On Friday, we shared what we learned in 2013. Today, for our final issue of the year, we look forward to 2014 with our Fearless Predictions for the year ahead.
— No Senate incumbent will lose a primary: Sen. Thad Cochran (R-MS) is the most vulnerable, with outside groups lining up quickly behind his conservative challenger, state Sen. Chris McDaniel (R). But Cochran, 76, seemed energized by the challenge when he announced he’d run again. Sen. Brian Schatz (D-HI) faces Rep. Colleen Hanabusa (D-HI), but Schatz put some distance between the two in third-quarter fundraising, a sign that he may be consolidating Democratic support. We think former Michigan Secretary of State Terri Lynn Land‘s (R) chances to become the first Republican to win a Senate race in Michigan since 1994 are increasing.
— Democrats will mount a strong challenge in the Kansas gubernatorial race: Gov. Sam Brownback (R) and conservatives have wrestled control of the state GOP from a cadre of moderate Republicans in the mold of Bob Dole and Nancy Kassebaum. An automated-telephone poll this fall showed state House Minority Leader Paul Davis (D) narrowly ahead of Brownback, and that was before a group of moderates announced they were forming a coalition to oppose Brownback’s agenda, with some threatening to unite behind Davis. In other GOV races, we think Illinois Gov. Pat Quinn‘s (D) luck holds, and he wins reelection despite low approval ratings. And we think Republicans underestimate Texas state Sen. Wendy Davis (D) at their own peril.
— Obama’s approval rating won’t rebound with a recovering economy: The unemployment rate in November is at its lowest point in five years, and yet President Obama remains mired in the low 40s. Voters tell pollsters that the economy is their No. 1 issue, but their perceptions of the economy are out of line with the overall data that show growing GDP and shrinking unemployment. Blame for that lies with growing inequality and increasing polarization.
That’s just a small taste of what we’re expecting in 2014. Merry Christmas and Happy New Year; we’ll see you back here on January 2nd.
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“A bill headed for President Barack Obama this week includes a provision that would ban U.S. imports of fish caught by slaves in Southeast Asia, gold mined by children in Africa and garments sewn by abused women in Bangladesh, closing a loophole in an 85-year-old tariff law.” The Senate approved the bill, which would also ban Internet taxes and overhaul trade laws, by a vote of 75-20. It now goes to President Obama.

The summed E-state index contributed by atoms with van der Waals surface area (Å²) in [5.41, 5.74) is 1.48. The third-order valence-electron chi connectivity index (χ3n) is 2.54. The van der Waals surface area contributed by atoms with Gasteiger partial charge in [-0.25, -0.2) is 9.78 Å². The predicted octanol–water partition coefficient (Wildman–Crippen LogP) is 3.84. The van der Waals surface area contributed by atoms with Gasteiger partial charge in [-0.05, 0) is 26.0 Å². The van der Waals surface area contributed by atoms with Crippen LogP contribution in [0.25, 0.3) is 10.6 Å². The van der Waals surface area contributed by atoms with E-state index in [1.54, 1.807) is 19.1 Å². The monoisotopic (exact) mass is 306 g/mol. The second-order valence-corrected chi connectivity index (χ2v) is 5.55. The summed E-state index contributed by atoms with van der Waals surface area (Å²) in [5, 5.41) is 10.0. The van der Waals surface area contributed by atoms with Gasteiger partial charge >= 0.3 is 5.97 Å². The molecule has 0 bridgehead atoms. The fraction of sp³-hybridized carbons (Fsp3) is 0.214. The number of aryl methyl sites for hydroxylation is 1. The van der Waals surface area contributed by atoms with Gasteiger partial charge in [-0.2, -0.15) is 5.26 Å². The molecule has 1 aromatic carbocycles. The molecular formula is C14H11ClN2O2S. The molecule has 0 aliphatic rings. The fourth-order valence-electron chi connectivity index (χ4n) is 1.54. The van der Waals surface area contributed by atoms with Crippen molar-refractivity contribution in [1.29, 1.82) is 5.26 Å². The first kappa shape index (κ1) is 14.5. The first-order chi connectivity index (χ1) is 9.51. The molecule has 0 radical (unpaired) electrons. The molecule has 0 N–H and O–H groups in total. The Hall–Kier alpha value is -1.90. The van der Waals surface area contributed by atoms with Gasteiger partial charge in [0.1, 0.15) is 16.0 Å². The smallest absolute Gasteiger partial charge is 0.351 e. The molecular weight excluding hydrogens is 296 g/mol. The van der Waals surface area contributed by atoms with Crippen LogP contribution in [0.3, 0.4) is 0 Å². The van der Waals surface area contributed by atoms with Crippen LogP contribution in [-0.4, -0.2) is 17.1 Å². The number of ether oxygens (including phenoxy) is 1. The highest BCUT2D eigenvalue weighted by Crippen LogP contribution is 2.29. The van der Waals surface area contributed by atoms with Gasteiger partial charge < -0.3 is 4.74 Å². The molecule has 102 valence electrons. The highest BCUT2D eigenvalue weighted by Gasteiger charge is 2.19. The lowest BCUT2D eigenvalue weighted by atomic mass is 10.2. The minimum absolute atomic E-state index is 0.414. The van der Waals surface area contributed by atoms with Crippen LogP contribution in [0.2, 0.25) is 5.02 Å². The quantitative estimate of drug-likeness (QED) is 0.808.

Bernie Sanders has closed to within seven points of Hillary Clinton in a new Morning Consult survey. Clinton leads 46%-39%. Consistent with the New Hampshire voting results, Clinton does best with retirees, while Sanders leads by 20 percentage points among those under 30. On the Republican side, Donald Trump is far ahead with 44% support. Trailing by a huge margin are Ted Cruz (17%), Ben Carson (10%) and Marco Rubio (10%).
President Obama became a surprise topic of contention toward the end of the Democratic debate, as Hillary Clinton reminded viewers that Sanders had challenged the progressive bona fides of President Obama in 2011 and suggested that someone might challenge him from the left. “The kind of criticism that we’ve heard from Senator Sanders about our president I expect from Republicans, I do not expect from someone running for the Democratic nomination to succeed President Obama,” she said. “Madame Secretary, that is a low blow,” replied Sanders, before getting in another dig during his closing statement: “One of us ran against Barack Obama. I was not that candidate.”
It’s all about the 1% and Wall Street versus everyone else for Bernie Sanders—even when he’s talking about race relations. Like Hillary Clinton, he needs to appeal to African-American and Hispanic voters in coming states, but he insists on doing so through his lens of class warfare. When he got a question from the moderators about the plight of black America, he noted that during the great recession, African Americans “lost half their wealth,” and “instead of tax breaks for billionaires,” a Sanders presidency would deliver jobs for kids. On the very next question, he downplayed the role of race in inequality, saying, “It’s a racial issue, but it’s also a general economic issue.”
It’s been said in just about every news story since New Hampshire: the primaries are headed to states where Hillary Clinton will do well among minority voters. Leaving nothing to chance, she underscored that point in her opening statement in the Milwaukee debate tonight, saying more needs to be done to help “African Americans who face discrimination in the job market” and immigrant families. She also made an explicit reference to “equal pay for women’s work.” Those boxes she’s checking are no coincidence: if she wins women, blacks and Hispanics, she wins the nomination.